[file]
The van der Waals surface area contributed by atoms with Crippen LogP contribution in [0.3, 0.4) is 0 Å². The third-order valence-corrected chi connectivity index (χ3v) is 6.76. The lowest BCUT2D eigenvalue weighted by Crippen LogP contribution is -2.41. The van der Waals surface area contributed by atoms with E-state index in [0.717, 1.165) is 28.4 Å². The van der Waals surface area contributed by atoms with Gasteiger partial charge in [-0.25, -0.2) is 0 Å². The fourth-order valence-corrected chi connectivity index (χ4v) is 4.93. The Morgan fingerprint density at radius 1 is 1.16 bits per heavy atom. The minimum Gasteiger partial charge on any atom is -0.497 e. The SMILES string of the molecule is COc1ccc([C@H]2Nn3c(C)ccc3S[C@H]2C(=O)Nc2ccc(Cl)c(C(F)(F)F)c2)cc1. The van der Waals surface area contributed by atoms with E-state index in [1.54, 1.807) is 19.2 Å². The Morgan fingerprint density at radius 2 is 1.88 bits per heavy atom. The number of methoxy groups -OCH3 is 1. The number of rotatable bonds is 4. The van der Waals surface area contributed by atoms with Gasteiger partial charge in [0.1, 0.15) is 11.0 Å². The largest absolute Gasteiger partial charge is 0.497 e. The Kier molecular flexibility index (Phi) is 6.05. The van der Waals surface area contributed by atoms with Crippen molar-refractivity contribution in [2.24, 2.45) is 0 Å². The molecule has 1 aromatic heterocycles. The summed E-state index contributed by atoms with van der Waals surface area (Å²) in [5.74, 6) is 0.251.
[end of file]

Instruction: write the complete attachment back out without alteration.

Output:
The van der Waals surface area contributed by atoms with Crippen LogP contribution in [0.3, 0.4) is 0 Å². The third-order valence-corrected chi connectivity index (χ3v) is 6.76. The lowest BCUT2D eigenvalue weighted by Crippen LogP contribution is -2.41. The van der Waals surface area contributed by atoms with E-state index in [0.717, 1.165) is 28.4 Å². The van der Waals surface area contributed by atoms with Gasteiger partial charge in [-0.25, -0.2) is 0 Å². The fourth-order valence-corrected chi connectivity index (χ4v) is 4.93. The Morgan fingerprint density at radius 1 is 1.16 bits per heavy atom. The minimum Gasteiger partial charge on any atom is -0.497 e. The SMILES string of the molecule is COc1ccc([C@H]2Nn3c(C)ccc3S[C@H]2C(=O)Nc2ccc(Cl)c(C(F)(F)F)c2)cc1. The van der Waals surface area contributed by atoms with E-state index in [1.54, 1.807) is 19.2 Å². The Morgan fingerprint density at radius 2 is 1.88 bits per heavy atom. The number of methoxy groups -OCH3 is 1. The number of rotatable bonds is 4. The van der Waals surface area contributed by atoms with Gasteiger partial charge in [0.1, 0.15) is 11.0 Å². The largest absolute Gasteiger partial charge is 0.497 e. The Kier molecular flexibility index (Phi) is 6.05. The van der Waals surface area contributed by atoms with Crippen molar-refractivity contribution in [2.24, 2.45) is 0 Å². The molecule has 1 aromatic heterocycles. The summed E-state index contributed by atoms with van der Waals surface area (Å²) in [5.74, 6) is 0.251.